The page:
renovated House of Representatives are properly measured via a tool that was strengthened with

the support of a wide multi-stakeholder group. With the government allowing its building be

measured by a third party tool, it increases its credibility in its sustainability campaign.

Using BERDE as the green building rating system for the House of Representatives is a strong

message to the public that Congress is supporting the BERDE Program of the PHILGBC by allowing

the rating system to be piloted and tested at the House of Representatives and by providing the

experience harnessed in using BERDE in a government building that other government institutions

can learn from and may emulate.

If the recommendation that BERDE be used as the rating system for the House of Representatives be

made part of HR 704, this will put in record, and further strengthen the partnership of the Congress

and the PHILGBC in promoting green building in the country.

The concept of utilizing a green building rating scheme prepared by the green building councils for

use in a government building is not new. In the United States, several bills have been passed at the

The organization of BERDE and roles of the members of the stakeholder group further discussed in the attached document “Developing a
Green Building Rating System in the Philippines (2009)”.
federal, state, and local level. Sample bills include S9418, HB1729, and SB 5110. Other countries that

utilize third party green building rating systems developed by green building councils include

Canada, United Kingdom, Australia, Spain, India, Mexico, New Zealand, and South Africa.

3.2. Establishment of a Green Building Team to Ensure Integrated Project Delivery

The success of green building programs lies heavily in the synergies created among the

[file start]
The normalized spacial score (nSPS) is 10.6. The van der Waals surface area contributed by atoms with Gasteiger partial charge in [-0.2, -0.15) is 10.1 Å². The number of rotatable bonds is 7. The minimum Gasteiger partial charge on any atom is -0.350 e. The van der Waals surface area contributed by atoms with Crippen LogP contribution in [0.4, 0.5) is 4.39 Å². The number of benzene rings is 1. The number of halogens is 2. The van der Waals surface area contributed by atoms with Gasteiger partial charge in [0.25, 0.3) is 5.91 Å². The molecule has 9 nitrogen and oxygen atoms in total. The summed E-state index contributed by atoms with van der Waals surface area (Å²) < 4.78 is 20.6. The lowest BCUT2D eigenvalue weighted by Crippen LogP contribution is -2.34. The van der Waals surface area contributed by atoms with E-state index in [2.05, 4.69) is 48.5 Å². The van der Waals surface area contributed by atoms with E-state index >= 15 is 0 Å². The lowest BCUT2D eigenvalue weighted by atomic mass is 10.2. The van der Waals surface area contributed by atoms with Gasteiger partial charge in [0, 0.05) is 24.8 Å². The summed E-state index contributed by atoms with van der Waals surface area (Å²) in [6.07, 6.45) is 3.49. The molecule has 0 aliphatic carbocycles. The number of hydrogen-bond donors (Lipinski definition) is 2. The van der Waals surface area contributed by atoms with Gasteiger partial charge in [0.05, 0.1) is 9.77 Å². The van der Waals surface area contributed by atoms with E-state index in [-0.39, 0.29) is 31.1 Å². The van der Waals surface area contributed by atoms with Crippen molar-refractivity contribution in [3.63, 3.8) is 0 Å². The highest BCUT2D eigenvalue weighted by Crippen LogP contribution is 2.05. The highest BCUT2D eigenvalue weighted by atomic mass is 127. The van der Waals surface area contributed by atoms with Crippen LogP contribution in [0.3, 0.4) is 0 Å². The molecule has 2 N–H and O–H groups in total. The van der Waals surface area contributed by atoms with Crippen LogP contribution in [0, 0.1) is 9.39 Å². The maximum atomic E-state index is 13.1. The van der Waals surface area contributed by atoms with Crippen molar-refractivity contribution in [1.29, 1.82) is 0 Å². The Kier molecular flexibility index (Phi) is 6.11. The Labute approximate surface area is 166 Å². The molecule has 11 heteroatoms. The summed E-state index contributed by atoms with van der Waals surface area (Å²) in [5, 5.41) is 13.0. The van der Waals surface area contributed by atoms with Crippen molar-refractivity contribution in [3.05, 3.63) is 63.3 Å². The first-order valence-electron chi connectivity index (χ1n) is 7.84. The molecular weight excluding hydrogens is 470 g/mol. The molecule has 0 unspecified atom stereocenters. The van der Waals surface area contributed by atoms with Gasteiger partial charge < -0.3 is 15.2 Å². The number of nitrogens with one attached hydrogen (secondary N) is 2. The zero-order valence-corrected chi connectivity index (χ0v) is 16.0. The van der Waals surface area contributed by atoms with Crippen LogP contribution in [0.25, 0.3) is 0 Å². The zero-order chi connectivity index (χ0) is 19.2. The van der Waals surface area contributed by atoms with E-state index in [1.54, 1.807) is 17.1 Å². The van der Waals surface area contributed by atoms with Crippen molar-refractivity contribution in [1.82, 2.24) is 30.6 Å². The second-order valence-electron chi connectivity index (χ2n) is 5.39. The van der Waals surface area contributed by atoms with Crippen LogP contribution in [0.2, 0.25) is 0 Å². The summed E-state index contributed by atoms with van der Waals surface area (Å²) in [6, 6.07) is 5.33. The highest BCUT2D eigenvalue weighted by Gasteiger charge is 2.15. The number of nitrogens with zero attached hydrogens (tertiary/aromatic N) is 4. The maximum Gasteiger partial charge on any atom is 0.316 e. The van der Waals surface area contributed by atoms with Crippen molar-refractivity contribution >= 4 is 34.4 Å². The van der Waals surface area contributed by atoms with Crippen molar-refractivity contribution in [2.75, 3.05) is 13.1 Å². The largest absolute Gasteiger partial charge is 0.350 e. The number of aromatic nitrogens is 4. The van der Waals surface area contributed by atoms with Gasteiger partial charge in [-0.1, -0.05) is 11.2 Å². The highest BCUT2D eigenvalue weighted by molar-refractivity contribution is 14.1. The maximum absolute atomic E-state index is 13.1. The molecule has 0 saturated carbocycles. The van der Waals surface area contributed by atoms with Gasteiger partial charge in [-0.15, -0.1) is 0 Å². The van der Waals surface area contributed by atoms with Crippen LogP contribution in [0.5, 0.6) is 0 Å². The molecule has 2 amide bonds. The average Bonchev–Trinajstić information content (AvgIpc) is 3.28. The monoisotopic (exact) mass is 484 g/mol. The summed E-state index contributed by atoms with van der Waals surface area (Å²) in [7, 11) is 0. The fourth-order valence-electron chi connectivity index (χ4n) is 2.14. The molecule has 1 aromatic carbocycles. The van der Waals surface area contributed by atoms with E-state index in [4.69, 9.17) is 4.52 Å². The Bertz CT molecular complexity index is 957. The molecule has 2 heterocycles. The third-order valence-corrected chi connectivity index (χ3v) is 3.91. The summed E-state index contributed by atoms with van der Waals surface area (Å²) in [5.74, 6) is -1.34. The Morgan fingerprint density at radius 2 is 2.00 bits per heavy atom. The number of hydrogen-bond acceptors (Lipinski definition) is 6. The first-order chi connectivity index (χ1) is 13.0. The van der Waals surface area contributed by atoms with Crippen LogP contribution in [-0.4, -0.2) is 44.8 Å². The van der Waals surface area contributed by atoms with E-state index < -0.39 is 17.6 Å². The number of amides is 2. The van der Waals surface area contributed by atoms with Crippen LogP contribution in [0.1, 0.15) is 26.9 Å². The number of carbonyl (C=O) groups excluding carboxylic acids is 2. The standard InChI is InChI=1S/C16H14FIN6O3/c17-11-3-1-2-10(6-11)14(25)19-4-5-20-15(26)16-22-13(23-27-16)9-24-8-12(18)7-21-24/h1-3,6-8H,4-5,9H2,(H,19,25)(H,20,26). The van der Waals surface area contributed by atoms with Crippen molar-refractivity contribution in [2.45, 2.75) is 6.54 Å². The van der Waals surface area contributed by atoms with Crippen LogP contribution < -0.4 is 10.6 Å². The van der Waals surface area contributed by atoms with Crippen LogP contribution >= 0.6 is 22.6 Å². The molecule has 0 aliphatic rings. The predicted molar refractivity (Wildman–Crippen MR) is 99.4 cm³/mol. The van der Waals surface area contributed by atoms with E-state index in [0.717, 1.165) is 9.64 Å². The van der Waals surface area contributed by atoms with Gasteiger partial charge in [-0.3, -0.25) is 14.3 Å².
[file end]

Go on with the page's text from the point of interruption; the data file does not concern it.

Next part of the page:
Development Team. We suggest that HR 704 identify a Green Building Team (GBT) whose members

would support the delivery of the project. The GBT should be multi-disciplined, representing the

users of the building, the design team (architects, landscape architect, interior designer and

engineers), environmental consultants, project managers, general contractor, building manager and

the BERDE assessment team. A champion, who is part of the team, must be selected to represent

the interests of the users of the new House of Representatives building who will have responsibility

and authority in deciding on issues affecting the project.

Senate, No. 941 requires existing State buildings in the State of New Jersey to be evaluated under LEED rating system as adopted by the

House Bill 172 is an act requiring that the design, construction, operation, maintenance and deconstruction of certain new buildings conform
to a certain rating standard adopted by the Maryland Green Buildings Council.

Senate Bill 51, enacted in 2007, required any new or renovated building whose total project cost includes 25 percent or more in state funds
to be designed and built to a high performance green building standard. The law requires the State architect to select an independent third-
party certification program such as LEED.